119th Inaugural Naanen Lists Pathways To Prosperity In Nigeria

By Humphrey Ogu

Ways of repositioning Nigeria for accelerated economic prosperity and development formed the main thrust of the 119th Inaugural Lecture delivered by Professor Ben Naanen of the Department of History and Diplomatic Studies in the Faculty of Humanities at the Ebitimi Banigo Auditorium, University Park, last Thursday.

Delivering the lecture entitled, The Prosperity and Poverty of Nations: Using Global Models to Explain and Mitigate Underdevelopment in Nigeria, Naanen cited Singapore and China as prosperous Asian countries, which were once mired in poverty, corruption and underdevelopment. According to him, these countries later attained development and economic prosperity as a result of visionary leaderships that worked for the wellbeing of their entire citizenry, rather than pandering to the pecuniary interest of the parasitic elite class.


Naanen, who called for visionary, decisive and enlightened leadership to move Nigeria to the next level of development, explained that great leadership, strong and effective institutions, including doing the first things first, were needed to achieve prosperity and national greatness for any nation.

“Nigeria is mired in a debilitating cycle of corruption, underdevelopment and poverty. I have argued that the potential solution to our underdevelopment may come more from the political channel than through economic channel.

We need a visionary, enlightened and decisive leadership. We need strong and effective institutions and we need to do the first things first in our pursuit of economic development,” the Inaugural Lecturer declared. 

The Professor of Economic History defined poverty as a state of abject want and the absence of the basic needs of life, saying that manifestation of poverty included: lack of money, hunger and malnutrition, illiteracy and ignorance, lack of decent clothing and housing.

He described underdevelopment as a term applied to a society or country that has not attained its full development potentials. “Great nations are never products of accident; rather, they are results of complex and conscious processes of nation-building, social engineering and national sacrifice. There cannot be a great nation without great leaders,” he submitted.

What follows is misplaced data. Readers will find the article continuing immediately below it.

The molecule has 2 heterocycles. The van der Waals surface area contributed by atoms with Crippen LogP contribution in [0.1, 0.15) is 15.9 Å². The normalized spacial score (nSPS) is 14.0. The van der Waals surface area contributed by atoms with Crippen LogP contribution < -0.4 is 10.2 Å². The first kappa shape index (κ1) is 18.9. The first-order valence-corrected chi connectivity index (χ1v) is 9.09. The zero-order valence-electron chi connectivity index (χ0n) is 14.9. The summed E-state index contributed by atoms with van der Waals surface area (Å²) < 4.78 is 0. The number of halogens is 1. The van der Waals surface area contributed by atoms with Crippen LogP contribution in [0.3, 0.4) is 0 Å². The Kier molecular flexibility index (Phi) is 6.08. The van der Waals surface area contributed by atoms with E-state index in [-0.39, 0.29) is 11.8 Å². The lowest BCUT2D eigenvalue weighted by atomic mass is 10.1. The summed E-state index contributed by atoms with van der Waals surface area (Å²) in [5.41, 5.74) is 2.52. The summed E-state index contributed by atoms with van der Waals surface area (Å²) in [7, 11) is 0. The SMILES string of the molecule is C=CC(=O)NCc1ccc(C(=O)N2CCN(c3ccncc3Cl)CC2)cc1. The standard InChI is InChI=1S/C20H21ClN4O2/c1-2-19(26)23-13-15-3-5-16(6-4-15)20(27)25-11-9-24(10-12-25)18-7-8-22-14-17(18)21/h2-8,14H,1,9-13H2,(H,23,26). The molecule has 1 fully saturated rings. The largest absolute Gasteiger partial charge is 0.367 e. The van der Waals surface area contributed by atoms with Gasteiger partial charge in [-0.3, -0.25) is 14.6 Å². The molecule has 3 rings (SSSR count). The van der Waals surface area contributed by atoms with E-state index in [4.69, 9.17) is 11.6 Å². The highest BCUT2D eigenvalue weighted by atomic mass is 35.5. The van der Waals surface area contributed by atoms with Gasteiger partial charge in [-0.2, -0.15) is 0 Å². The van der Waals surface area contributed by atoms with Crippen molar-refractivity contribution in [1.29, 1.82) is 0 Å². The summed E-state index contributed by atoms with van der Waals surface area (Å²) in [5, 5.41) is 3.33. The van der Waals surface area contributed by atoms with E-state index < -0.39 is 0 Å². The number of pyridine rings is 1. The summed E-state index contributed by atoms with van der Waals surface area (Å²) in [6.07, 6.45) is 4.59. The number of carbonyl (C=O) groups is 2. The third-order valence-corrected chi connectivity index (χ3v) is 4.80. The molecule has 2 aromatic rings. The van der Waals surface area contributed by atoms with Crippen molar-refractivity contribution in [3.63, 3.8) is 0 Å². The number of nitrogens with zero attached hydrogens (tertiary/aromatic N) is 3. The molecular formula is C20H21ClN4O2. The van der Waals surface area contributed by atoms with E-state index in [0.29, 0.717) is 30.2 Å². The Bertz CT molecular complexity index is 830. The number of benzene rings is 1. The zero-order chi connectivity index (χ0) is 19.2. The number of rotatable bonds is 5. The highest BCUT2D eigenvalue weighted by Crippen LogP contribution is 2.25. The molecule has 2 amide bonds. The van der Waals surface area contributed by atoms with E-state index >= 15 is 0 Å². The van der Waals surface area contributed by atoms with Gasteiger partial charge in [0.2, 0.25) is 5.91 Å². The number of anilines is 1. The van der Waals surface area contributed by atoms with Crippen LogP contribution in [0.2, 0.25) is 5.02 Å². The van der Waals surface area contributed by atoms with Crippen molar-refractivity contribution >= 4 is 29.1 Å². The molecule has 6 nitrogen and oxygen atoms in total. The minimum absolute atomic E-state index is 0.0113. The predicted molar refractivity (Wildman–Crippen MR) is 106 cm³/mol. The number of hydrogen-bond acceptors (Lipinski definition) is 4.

“Great leaders will first conceive a vision, then design a strategy to attain that vision, know where to take their nation and how to arrive at the destination, pursue their vision with focus and integrity, mobilise, inspire and earn the support of their citizens; proceed to build strong institutions and the institutions in turn will define the trajectory of successive leaderships,” the Inaugural Lecturer explained.

“Strong and effective institutions will check corruption, ensure that economic and development policies conceived by the visionary and enlightened leadership work in order to create wealth, ensure the rule of law and that the overwhelming majority of citizens are inspired to do the right thing in order to build a prosperous nation,” Naneen said.

He identified “access to the basic needs and conveniences of life, education, health and sanitation, potable water, electricity, mortality rate, environmental quality and gender equality,” as new indices for distinguishing between growth and development.

He cited the Economic and Financial Crimes Commission (EFCC) and Independent National Electoral Commission (INEC), the Nigerian Police and the Judiciary, as some of the institutions that needed to be strengthened to ensure that a few unruly citizens do not engage in acts of impunity that are detrimental to the interest of the majority.


His words: “In Nigeria, a strong and transparent EFCC, for example, will successfully check financial crimes which result in the looting of the national treasury, undermine confidence in our economy and discourage investors; a strong and honest police will enforce the law without fear or favour; a strong and independent judiciary will interpret the law without fear or favour; a strong INEC will conduct free and fair elections without fear or favour to sustain our democracy.”

Professor Naanen described development as “the incremental improvement in the quality of human life. In ensuring human wellbeing, economic growth must be combined with development.

“There can be no development without growth. But there can be economic growth without development as conventional measurements of growth such as income per capita presuppose the equal distribution of the proceeds of economic growth, which is not correct,” the Professor of Economic History told the huge audience that turned out for the Lecture.


Speaking on behalf of the Vice-Chancellor, Professor Joseph Ajienka, who was away on official assignment, the Deputy Vice-Chancellor in charge of Administration, Professor Ethelbert Nduka, described the Lecture as a very enlightening exercise that needed to be properly digested by policy-makers in Nigeria. Professor Nduka, noted that there were two types of poverty—poverty of the body and poverty of the mind, explaining that people who suffered from poverty of the mind often suffered from poverty of the body too.

“No country can ever develop at the rate of corruption in Nigeria today. As the Inaugural Lecturer suggested, we need visionary leadership in this country if we hope to move forward. It is a visionary leadership that will chart the roadmap for the country to develop,” he said.

“When Americans talk about the American Dream, they are concerned about developing a prosperous nation; conversely, when we hear of the Nigerian Factor, it is all about doing things that are not in tandem with established global best practices. We need to change our attitude by doing things the right way to ensure that Nigeria prospers in the short, medium and long terms if we hope to join the league of progressive nations,” he stated.

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